Then he posed a greater challenge. He said the way of giving is as important as the gift. You should not simply drop a bill into a cup and walk away. You must stop, look the person in the eyes, and touch his or her hands.
 The reason is to preserve dignity, to see another person not as a pathology or a social condition, but as a human, with a life whose value is equal to your own.

This message runs through Francis’ preaching and writings, which always seem to turn on the practical and personal, often citing the people he met and served as a parish priest in Argentina.
 His teaching on divorced and remarried Catholics has infuriated some conservative critics who accuse him, unfairly, of elevating compassion over doctrine. His recent statements on refugees and immigrants are the global version of his panhandler remarksa rebuke aimed directly at the rich nations of Europe and at the United States. America is in the middle of a raging argument over poor outcasts. The president speaks of building walls and repelling foreigners. That toxic mind-set can be opposed in Washington, but it can also be confronted on the sidewalk. You don’t know what that guy will do with your dollar. Maybe you’d disapprove of what he does. Maybe compassion is the right call.

Were I to form a religion (heaven forbid - so to speak), I would have kindness be its most basic tenet. You honor your god by treating all her/his/its creations with kindness whether they be animal, vegetable, or mineral. Pretty simple - the one commandment - Be Kind.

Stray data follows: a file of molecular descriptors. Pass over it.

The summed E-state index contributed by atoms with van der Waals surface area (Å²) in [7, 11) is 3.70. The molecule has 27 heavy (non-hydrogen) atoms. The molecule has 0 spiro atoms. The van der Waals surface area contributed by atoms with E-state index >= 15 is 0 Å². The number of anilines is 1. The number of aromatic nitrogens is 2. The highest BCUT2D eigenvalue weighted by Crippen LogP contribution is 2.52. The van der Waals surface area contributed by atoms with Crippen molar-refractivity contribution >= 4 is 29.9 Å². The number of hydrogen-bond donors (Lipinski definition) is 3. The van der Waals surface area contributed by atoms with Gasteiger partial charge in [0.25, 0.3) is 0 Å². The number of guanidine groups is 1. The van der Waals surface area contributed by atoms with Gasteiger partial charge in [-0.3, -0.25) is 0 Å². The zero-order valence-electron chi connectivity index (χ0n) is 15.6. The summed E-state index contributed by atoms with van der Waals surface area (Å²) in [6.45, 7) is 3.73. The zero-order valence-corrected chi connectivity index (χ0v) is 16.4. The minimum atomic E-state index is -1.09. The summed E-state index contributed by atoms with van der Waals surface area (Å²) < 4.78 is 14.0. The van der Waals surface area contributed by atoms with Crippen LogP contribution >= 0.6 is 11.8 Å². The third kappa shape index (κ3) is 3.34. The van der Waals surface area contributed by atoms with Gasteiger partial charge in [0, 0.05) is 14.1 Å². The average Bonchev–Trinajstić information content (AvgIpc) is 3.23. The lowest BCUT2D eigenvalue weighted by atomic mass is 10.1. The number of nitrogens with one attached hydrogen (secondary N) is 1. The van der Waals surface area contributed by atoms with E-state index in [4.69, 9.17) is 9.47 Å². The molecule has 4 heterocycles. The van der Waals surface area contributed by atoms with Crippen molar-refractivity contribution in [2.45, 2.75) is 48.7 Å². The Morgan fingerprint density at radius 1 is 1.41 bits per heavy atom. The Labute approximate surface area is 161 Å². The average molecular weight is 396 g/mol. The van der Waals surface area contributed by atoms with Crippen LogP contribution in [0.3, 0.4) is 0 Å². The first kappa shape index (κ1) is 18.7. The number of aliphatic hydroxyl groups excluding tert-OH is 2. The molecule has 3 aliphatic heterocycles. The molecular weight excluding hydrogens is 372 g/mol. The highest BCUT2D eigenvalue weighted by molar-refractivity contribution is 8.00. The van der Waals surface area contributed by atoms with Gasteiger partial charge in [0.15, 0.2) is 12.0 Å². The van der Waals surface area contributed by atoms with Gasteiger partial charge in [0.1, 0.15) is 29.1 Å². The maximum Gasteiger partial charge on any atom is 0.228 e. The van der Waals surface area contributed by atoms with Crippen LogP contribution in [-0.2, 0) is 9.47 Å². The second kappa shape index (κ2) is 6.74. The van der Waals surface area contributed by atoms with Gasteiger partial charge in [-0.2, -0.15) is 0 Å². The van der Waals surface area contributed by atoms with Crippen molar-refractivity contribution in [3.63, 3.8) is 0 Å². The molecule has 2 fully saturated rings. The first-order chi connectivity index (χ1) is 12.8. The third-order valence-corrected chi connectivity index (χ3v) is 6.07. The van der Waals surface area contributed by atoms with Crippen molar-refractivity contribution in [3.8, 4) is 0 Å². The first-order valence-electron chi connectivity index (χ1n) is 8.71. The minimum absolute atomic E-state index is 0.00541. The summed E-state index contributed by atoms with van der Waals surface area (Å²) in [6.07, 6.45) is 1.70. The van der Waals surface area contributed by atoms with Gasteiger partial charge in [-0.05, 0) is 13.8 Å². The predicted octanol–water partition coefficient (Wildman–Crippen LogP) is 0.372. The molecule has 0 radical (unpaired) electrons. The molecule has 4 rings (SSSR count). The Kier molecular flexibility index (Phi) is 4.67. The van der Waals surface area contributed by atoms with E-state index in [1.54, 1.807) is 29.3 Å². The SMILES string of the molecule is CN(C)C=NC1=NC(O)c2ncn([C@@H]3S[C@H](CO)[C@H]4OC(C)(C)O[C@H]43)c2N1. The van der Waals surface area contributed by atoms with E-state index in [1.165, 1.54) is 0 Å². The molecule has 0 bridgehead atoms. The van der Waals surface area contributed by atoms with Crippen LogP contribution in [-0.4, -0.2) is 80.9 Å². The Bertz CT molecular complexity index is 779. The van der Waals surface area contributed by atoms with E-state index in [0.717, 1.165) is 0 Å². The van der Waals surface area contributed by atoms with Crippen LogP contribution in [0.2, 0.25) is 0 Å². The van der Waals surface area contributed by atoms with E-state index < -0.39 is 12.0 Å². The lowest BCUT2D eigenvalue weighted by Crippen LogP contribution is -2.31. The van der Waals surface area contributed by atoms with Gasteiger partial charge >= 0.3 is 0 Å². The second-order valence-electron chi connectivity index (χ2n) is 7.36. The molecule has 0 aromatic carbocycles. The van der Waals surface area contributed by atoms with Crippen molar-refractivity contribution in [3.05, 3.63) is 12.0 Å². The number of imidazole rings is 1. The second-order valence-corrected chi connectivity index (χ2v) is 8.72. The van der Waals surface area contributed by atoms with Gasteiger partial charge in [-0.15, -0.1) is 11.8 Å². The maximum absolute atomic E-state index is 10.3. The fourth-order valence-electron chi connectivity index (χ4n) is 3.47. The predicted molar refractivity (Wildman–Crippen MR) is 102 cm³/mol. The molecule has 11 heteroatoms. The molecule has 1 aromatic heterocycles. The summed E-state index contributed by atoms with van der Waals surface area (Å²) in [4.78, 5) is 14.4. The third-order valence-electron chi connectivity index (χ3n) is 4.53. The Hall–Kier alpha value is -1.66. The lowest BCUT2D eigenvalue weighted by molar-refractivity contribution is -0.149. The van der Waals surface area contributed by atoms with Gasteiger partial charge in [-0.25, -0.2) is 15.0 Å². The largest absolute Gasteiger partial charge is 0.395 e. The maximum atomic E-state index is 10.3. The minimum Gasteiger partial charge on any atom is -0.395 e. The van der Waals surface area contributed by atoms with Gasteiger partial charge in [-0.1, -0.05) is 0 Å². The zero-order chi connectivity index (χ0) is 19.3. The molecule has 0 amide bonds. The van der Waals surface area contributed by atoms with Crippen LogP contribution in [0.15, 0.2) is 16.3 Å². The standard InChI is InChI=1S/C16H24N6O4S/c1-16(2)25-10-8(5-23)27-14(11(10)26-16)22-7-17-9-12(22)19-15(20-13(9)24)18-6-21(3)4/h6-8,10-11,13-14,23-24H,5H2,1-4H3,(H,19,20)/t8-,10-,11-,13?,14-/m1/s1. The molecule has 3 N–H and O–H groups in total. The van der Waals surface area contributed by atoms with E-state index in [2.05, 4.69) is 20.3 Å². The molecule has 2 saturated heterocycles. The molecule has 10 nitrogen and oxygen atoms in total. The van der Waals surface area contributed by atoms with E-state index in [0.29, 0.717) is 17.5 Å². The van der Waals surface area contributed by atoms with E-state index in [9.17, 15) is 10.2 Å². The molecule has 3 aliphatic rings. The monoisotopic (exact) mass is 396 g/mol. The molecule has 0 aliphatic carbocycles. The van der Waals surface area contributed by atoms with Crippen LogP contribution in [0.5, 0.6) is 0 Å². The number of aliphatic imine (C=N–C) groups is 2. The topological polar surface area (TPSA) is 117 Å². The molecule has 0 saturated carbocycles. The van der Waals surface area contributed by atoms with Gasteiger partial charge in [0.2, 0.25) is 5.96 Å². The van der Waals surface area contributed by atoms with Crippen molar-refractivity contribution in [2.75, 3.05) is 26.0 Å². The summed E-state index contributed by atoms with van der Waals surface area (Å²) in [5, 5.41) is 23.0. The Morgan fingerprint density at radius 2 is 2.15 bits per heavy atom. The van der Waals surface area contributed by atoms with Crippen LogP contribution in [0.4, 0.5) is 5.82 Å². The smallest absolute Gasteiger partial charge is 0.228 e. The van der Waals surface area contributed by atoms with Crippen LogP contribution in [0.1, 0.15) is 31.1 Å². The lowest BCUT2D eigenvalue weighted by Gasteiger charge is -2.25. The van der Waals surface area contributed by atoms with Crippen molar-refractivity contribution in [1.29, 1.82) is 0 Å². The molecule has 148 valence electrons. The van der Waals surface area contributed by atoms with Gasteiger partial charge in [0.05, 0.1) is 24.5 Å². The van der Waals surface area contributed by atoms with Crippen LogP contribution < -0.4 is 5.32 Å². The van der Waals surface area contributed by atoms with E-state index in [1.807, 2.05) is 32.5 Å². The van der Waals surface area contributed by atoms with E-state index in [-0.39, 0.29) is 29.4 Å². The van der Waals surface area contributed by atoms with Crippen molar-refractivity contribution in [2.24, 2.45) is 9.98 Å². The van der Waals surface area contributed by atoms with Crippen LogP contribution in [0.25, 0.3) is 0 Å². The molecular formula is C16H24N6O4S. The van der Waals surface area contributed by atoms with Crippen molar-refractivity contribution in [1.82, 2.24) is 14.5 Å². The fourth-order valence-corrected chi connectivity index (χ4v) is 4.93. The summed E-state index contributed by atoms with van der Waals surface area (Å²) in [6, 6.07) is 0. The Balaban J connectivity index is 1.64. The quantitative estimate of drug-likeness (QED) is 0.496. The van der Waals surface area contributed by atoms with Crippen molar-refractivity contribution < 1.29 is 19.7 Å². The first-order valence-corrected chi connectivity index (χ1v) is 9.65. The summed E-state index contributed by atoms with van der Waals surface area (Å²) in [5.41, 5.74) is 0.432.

Were I ever to find myself homeless, the first thing I would do is get a scruffy dog. My solicitations would be not for me, but for my canine companion. I bet I'd get more donations than my fellow bums.

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BFTP: Parent portals - are we encouraging helicopter parenting?

Our school has provided a parent portal to our student information system data for a dozen years now. Using a browser or mobile app, parents can view current grades, attendance, work completion, and other data on their children.

All good, yes?

As the father of a child whose idea of satisfactory school performance and his teachers' were often at odds, I would have found such a resource invaluable. While I never did my son's work for him, I always saw my parental role as doing quality control and assuring school work came before recreation. Good access to information about my son's academic performance would have helped me do a better job of both those tasks.

"Homework all done? Grades good? Projects complete?"

"All good, Dad, so let me get back to my video game."

I don't think my son ever deliberately misled me about how he was doing in school. I just think he was a little clueless at times. As a parent, I could have done a better job cluing him in if I knew how he was doing on an ongoing basis rather than just a parent-teacher conferences or report card times.